"It could be more intense with single-family houses -- cars backing out of the driveways into Buckley Road," Camperlino said. "That would likely create more traffic than what we're proposing."
But Camperlino's presentation didn't assuage the concerns of residents or board members.
"Why didn't you do any type of engineering or provide us with a map?" asked Councilor Robert Edick. "If you had some kind of map or drawing with some engineering so that we could see where parking is, where your detention basin is going to be, so that we could be more prepared, or if you had come to this board and said, 'Okay, the residents are in favor of this setup ' I thought you were going to work with the local community and get those issues resolved before this meeting."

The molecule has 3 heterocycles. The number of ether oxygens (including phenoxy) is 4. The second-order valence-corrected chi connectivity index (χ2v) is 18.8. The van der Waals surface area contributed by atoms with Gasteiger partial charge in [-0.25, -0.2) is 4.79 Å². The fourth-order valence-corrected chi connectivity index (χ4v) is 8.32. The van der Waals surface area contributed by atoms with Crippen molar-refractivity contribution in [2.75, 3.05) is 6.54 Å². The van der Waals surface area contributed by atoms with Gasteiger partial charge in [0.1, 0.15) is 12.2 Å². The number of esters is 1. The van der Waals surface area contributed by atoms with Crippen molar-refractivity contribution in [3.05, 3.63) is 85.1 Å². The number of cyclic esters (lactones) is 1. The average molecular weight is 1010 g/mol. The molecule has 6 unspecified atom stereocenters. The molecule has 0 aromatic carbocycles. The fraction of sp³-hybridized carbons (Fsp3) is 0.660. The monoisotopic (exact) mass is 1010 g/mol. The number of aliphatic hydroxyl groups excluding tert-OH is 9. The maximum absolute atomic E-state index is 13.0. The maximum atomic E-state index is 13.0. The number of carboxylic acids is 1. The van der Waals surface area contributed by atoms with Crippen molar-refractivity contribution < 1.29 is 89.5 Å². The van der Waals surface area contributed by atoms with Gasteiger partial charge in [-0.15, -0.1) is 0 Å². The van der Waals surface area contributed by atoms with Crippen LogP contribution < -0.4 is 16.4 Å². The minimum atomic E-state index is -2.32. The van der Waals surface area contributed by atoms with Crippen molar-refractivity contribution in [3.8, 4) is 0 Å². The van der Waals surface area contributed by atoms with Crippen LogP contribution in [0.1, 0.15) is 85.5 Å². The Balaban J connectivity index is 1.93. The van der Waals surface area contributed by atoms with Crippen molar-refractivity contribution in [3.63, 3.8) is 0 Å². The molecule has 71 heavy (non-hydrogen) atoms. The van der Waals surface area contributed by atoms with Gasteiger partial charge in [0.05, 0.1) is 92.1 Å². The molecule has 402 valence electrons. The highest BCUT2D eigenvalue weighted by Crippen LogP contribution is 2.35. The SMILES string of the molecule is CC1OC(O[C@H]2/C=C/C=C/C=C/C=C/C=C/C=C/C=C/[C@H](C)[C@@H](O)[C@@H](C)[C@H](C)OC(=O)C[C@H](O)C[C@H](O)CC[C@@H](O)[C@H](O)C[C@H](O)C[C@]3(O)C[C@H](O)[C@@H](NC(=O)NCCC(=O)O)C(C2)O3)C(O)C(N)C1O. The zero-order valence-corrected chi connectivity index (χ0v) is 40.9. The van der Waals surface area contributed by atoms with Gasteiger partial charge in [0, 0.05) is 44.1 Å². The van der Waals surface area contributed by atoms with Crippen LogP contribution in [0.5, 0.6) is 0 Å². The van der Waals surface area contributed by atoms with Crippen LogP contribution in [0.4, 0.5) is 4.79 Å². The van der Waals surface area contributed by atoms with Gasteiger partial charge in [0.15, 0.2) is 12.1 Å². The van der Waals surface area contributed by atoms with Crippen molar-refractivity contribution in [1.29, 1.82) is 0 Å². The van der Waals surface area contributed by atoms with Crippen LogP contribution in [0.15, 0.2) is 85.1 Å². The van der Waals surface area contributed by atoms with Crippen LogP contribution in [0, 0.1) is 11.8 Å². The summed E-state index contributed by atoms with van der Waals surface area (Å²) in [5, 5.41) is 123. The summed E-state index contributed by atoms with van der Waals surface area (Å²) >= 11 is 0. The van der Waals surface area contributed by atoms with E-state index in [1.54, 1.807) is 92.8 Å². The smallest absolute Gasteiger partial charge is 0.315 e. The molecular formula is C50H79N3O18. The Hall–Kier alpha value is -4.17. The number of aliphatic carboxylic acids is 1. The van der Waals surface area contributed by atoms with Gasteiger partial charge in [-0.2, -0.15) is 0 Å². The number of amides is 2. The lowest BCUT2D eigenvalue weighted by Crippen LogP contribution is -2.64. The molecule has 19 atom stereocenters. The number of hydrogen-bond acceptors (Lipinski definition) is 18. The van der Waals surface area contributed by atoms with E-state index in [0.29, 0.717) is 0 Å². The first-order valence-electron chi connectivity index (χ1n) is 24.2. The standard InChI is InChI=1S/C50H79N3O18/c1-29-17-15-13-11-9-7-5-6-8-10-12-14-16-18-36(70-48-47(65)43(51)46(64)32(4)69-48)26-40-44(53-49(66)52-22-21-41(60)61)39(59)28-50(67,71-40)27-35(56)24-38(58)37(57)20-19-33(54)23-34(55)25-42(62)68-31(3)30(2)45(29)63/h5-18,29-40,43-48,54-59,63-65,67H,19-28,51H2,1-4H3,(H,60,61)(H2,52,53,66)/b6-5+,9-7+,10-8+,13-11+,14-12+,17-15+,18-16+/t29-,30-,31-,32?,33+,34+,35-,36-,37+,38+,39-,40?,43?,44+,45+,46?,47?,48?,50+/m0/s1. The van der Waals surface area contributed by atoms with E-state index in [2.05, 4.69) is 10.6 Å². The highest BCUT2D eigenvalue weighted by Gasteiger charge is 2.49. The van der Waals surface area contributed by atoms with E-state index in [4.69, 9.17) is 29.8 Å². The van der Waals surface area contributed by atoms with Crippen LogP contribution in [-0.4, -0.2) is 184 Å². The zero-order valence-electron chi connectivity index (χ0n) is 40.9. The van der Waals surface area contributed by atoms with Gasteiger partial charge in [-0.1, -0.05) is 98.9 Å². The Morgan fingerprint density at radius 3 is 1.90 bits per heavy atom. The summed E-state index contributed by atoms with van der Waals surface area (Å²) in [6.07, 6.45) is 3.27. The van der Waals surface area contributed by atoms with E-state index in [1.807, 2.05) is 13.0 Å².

Camperlino said that, with no user for the property, the owners were unable to conduct any kind of engineering or work on the site.
"It's probably going to be medical, I would suspect," Edick said. "But say it's an accounting office. This board's trying to look at what you want, but we also have to consider what the residents want. And we have to see some type of engineering before we can make a decision Otherwise, why make the zone change now? Why not wait until you have a tenant?"
"The problem is that there's infinite variables," Camperlino said. "I don't know how we can give you those answers until we have someone that we're dealing with [who will be using the property]."
Traffic was a top concern among residents of the area.
"The traffic is outrageous," said Char Taft of Cliffton Drive, off Briarledge. "If they put in an office building there, come about 5 in the afternoon, good luck going left. That traffic light at Bear Road is backed up beyond Waxwood. You don't get out. It's ridiculous."